If you are ever lucky enough to be invited to sit on the deck at photographer Mark Weller’s home, you may notice a small planting of marigolds. Flowers on a deck are nothing unusual and you may not give the potted flowers a second thought. But look again. These flowers have more than beautiful blossoms: they have a story.
“I am a lighthouse man,” Mark Weller says. “Over the past decade, I and a team of talented photographers have traveled to the Apostle Islands National Lakeshore to photograph the Milky Way behind some of the park’s famous lighthouses. We sell the images to support the Friends of the Apostle Islands.”
But this story isn’t about photography or even fundraising. It is about remembering.
The Lights of Devils Island – Mark Weller photograph
Sand Island light was automated in 1921, Michigan in 1943, Raspberry in 1947, Outer 1961. Long Island light was last lit by human hands in 1964. In 1978, a five-man Coast Guard crew lowered the flag on Devils Island and stepped onto their boat to leave. That simple act marked the end of over a century of lighthouse keepers in the Apostle Islands.
The lights remain, still blinking out over the long blue horizons of Lake Superior and safely guiding ships. But all the lights are now completely automated. Some might argue that it is more efficient, cheaper, even safer than having humans on these remote and rugged islands. But something is still missing.
What was lost as the keepers of the lights were replaced with automation can be difficult to articulate. It is a feeling perhaps best captured in poetry.
The Lighthouse Keeper Wonders
by Edgar Guest (1881 – 1959)
The light I have tended for 40 years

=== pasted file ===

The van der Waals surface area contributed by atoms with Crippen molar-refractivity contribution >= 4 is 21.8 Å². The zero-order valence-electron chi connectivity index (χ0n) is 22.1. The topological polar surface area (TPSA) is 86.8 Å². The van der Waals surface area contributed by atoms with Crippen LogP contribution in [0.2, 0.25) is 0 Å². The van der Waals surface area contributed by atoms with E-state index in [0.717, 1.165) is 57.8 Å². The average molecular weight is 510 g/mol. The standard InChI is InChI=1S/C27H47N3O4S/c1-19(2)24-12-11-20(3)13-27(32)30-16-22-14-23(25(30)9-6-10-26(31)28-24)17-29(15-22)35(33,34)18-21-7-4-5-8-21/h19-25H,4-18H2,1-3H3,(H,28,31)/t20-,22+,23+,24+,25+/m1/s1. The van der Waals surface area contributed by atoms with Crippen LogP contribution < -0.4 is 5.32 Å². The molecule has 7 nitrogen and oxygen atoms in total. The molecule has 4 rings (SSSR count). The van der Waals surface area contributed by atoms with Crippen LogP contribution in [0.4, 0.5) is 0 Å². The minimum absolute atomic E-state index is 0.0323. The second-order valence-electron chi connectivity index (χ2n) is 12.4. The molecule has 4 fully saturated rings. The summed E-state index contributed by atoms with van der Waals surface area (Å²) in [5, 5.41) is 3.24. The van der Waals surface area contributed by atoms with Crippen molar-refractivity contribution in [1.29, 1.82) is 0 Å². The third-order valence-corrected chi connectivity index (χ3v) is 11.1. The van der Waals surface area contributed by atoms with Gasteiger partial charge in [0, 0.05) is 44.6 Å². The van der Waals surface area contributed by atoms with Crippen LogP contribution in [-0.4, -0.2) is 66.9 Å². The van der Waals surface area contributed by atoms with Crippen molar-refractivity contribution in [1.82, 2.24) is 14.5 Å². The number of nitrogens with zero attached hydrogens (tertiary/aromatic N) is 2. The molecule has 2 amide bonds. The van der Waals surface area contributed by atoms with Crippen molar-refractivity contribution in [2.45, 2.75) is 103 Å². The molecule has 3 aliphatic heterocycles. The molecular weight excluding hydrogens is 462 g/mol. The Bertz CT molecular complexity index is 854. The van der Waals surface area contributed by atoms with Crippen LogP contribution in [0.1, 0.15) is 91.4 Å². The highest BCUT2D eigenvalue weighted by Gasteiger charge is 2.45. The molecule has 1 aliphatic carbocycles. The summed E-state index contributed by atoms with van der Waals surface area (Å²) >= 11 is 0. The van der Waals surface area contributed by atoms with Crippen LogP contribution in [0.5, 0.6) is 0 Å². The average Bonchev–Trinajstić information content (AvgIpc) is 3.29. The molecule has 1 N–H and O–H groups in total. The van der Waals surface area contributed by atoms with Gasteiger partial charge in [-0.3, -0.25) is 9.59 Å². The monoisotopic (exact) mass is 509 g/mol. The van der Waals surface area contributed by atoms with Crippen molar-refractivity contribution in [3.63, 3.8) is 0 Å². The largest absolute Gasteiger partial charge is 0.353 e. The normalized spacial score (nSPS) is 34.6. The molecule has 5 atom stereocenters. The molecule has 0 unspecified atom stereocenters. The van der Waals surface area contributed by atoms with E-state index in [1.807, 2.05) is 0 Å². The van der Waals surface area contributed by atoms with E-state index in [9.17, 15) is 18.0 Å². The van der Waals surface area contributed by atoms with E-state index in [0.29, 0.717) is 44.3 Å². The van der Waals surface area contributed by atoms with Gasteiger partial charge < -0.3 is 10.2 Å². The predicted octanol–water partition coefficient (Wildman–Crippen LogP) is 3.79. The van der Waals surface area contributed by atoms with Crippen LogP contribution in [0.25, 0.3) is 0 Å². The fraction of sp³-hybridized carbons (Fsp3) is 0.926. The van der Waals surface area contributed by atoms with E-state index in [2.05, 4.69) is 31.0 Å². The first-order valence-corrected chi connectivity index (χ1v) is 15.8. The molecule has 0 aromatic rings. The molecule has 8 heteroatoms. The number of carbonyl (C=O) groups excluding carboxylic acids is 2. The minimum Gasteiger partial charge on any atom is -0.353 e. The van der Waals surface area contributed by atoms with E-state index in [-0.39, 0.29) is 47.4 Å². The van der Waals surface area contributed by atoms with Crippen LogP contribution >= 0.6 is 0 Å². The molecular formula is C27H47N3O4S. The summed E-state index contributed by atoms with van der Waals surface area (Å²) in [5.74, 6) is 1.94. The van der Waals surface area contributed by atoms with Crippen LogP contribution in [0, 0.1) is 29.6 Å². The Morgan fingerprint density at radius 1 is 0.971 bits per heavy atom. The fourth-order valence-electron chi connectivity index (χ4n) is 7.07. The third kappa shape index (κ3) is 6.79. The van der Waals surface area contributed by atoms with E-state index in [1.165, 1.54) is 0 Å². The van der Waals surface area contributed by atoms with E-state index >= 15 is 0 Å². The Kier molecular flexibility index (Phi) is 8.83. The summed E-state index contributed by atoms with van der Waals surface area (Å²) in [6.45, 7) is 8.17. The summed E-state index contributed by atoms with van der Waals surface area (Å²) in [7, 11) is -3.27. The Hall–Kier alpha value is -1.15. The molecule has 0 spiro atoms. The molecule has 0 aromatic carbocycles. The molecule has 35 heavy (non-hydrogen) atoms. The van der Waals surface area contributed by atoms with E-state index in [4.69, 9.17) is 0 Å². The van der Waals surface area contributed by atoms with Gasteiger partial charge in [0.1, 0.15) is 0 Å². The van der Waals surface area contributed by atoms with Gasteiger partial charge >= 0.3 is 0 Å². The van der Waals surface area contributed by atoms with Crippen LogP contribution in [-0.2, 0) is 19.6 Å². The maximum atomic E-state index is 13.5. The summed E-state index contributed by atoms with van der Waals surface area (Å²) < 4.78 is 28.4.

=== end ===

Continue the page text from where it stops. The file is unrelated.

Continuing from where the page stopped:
is now to be run by a set of gears.
The Keeper said, And it isn’t nice
to be put ashore by a mere device.
Now, fair or foul the wind that blow
or smooth or rough the sea below,
It is all the same. The ships at night
will run to an automatic light.
The clock and gear which truly turn
are timed and set so the light shall burn.
But did ever an automatic thing
set plants about in early Spring?
And did ever a bit of wire and gear
a cry for help in darkness hear?
Or welcome callers and show them through
the lighthouse rooms as I used to do?
‘Tis not in malice these things I say
All men must bow to the newer way.
But it’s strange for a lighthouse man like me
after forty years on shore to be.
And I wonder now – will the grass stay green?
Will the brass stay bright and the windows clean?
And will ever that automatic thing
plant marigolds in early Spring?
“I’ve been fortunate to spend lots of time at these lighthouses,” Mark Weller says, “and I can’t help but wonder how a Keeper, his wife and children survived the loneliness, isolation, and back breaking work. It was a different era, I guess.”
The keepers are gone. But the tradition lives on. And so each year about this time Mark Weller reflects on that “different era,” a time when the lighthouses were looked after and cared for by human keepers and their families in the Apostle Islands, and then he pays tribute to those hardy people in his own simple way.
He plants marigolds.
For information on how you can help preserve the lighthouses of the Apostle Islands go to the Support Us page and join us at Friends of the Apostle Islands.